On 9 December 2016, the Nanjing Intermediate People’s Court (“Jiangsu Court”) handed down a decision recognizing and enforcing a civil judgment made by the Singapore High Court (“Nanjing IPC Decision”) based on the principle of reciprocity. This is a landmark development and is the first time that a Chinese court has recognized and enforced a Singapore commercial judgment.

More significantly, this is the first time that a Chinese court has recognized and enforced a foreign court judgment based on the principle of reciprocity in the absence of a bilateral treaty for mutual recognition and enforcement of judgments.

Our alert will discuss this development and its implications.

Implications to parties seeking to enforce foreign judgments

Prior to the Nanjing IPC decision, we have not seen any reported cases of Chinese courts recognizing a foreign court judgment based on the principle of reciprocity. The Nanjing IPC Decision indicates that Chinese courts are prepared to apply the principle of reciprocity to enforce foreign judgments in the absence of conventions or treaties. This is a positive development for parties seeking to enforce foreign judgments in China.

For years, Chinese courts have taken a conservative position in invoking the principle of reciprocity. Pursuant to the PRC Civil Procedure Law, Chinese courts can recognize and enforce foreign court judgments only on the basis of international convention, bilateral treaties or the principle of reciprocity, provided they do not violate basic principles of Chinese law, state sovereignty and security, or public interest. So far, China has not ratified the Hague Convention on the Recognition and Enforcement of Foreign Judgments in Civil and Commercial Matters. Nor has China entered into a bilateral treaty with major jurisdictions such as Singapore, US and UK for the mutual recognition and enforcement of court judgments. As such, the only practical available ground to recognize commercial judgments from these jurisdictions is the principle of reciprocity.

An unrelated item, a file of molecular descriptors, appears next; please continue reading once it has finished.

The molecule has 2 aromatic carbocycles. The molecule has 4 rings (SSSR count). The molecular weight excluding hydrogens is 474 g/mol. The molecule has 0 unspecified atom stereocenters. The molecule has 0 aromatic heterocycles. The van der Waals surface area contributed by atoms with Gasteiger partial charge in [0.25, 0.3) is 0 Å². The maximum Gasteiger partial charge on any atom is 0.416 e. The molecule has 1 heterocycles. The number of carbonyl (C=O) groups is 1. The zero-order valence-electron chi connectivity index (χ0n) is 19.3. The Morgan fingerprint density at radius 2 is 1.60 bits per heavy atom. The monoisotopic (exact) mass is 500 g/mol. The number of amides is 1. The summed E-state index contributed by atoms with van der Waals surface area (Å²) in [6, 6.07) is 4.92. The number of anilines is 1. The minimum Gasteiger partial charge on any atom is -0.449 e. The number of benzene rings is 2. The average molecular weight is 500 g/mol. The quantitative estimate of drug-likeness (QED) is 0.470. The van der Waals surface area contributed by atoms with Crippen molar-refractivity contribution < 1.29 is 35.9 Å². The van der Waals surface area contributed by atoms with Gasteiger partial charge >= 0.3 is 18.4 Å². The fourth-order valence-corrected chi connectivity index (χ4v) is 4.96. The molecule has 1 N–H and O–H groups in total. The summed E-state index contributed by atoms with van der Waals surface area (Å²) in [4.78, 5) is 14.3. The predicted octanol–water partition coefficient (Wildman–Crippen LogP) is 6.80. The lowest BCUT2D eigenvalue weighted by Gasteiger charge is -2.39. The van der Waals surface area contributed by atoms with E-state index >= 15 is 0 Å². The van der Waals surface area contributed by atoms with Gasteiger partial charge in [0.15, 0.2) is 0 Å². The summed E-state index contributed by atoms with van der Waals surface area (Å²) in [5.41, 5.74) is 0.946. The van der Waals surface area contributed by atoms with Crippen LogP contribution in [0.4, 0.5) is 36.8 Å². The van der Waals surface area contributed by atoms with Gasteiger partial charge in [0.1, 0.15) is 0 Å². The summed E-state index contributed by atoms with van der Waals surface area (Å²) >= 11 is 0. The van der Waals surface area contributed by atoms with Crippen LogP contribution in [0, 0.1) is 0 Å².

However, there is no official interpretation, either legislative or judicial, on what constitutes reciprocity and the basis of the application. It has been commonly understood that reciprocity is interpreted as the willingness by a foreign court to enforce a judgment issued by a Chinese court. In practice, this has been difficult to establish.

The Nanjing IPC Decision suggests that if a foreign court has previously enforced a Chinese court judgment, a Chinese court will likely apply the principle of reciprocity to enforce the court judgment of that foreign nation. Parties seeking to enforce such judgments will have a greater chance of enforcing their judgments without the need to re-litigate their cases.

Background of the Nanjing IPC Decision

In the underlying case, a Swiss company (“Swissco”) had a dispute over a sales agreement with a Nanjing based company (“Nanjing Company”). The parties resolved the dispute by entering into a settlement agreement which provided that all disputes be submitted to the Singapore High Court. However, the Nanjing Company failed to comply with the settlement agreement.